Try to do both! We did both areas a few years ago, both so beautiful! I know you asked for one area, though, so would also vote for Banff if I had to choose. Lake Louise is just so lovely!!! It was very busy when we visited, think it was in late July or early August about 4-5 yrs ago. We had a great time visiting this amazing area! Enjoy!
if you are coming from Maine, by the time you have gone that far, do both!
Actually, coming from Seattle (family in Maine means we travel there at times). I think we'll skip Glacier, as we did that years ago. Thanks for the input.
which would you recommend for a family of 3: mom, dad and 2 kids (10 and 13)? Thanks.
Umm, so who doesn't 'count'?
It would help if you indicated how much time you have for the trip and had given your origin point in the original post.
How much time do you have?
We did a wonderful 4 day three night bus tour from Vancouver and visited Jasper, Banff and Lake Louise.
Whoops, family of 4. Driving from Seattle and probably have less than 2 weeks total.
Just a thought
Glacier could be a 'drive through (or one night)' just to have a different way home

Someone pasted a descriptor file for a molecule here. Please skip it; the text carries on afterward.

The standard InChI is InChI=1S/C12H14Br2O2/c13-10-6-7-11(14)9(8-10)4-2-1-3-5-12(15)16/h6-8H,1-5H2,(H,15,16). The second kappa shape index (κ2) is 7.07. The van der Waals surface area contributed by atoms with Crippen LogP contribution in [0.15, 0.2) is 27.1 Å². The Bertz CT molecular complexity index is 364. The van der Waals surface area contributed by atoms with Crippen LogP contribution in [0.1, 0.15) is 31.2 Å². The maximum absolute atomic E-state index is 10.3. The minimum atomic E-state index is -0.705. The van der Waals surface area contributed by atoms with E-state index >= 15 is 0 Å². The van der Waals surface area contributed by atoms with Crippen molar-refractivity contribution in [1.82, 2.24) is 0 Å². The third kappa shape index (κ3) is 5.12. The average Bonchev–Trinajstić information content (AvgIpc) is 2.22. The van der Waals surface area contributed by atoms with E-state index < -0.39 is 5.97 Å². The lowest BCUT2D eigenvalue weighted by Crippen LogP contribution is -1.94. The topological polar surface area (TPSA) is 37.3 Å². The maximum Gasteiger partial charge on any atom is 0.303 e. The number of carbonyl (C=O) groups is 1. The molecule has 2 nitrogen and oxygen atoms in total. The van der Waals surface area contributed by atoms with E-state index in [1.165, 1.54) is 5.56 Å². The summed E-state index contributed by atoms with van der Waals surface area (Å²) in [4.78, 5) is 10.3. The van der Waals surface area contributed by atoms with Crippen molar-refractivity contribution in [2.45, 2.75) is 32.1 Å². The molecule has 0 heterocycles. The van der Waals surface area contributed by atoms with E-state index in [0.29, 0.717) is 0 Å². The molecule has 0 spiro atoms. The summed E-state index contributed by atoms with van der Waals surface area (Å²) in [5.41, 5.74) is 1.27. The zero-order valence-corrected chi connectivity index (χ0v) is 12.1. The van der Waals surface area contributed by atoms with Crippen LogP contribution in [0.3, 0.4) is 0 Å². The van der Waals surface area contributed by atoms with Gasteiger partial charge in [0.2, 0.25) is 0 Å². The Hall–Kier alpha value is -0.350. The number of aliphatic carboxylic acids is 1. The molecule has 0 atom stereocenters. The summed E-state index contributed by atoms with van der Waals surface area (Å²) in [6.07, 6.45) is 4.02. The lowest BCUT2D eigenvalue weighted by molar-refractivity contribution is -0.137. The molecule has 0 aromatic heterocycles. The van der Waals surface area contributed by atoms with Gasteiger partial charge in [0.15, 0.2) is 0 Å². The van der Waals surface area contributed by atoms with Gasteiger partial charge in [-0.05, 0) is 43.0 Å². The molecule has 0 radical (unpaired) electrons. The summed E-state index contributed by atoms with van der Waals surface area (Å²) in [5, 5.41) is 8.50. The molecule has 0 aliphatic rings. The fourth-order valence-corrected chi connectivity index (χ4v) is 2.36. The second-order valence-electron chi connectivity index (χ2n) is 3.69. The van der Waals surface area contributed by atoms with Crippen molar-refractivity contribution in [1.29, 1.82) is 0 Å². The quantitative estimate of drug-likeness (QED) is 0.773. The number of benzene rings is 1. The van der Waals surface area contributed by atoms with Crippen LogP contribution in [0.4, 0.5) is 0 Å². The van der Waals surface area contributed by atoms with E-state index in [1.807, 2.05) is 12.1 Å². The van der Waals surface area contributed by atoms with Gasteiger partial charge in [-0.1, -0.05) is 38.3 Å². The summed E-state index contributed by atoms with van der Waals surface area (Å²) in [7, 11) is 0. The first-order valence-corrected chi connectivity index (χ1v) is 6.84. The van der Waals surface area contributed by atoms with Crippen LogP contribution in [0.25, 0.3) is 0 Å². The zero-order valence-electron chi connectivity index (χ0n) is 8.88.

Interesting and enjoyable problem. We have made the trip from Vancouver several times from Vancouver either destination can be done in one long day, which I do not recommend. Banff is closer, but still a push.
If you can do both by doing a loop. Seattle to Jasper, down the Icefield highway to Banff.
Both are beautiful, but different. Jasper is more relaxed and if you go there you can see Mt. Robison.
Banff is a tourist trap, but beautiful. Have a drink at the Banff Springs Hotel to see the view.
If possible squeeze in Lake Louise on the way back.
Two weeks is enough time to see it all.
However, if only one place go tomBanff and and Lake Louise.
Both are beautiful, but I'd default to Banff if you have limited time.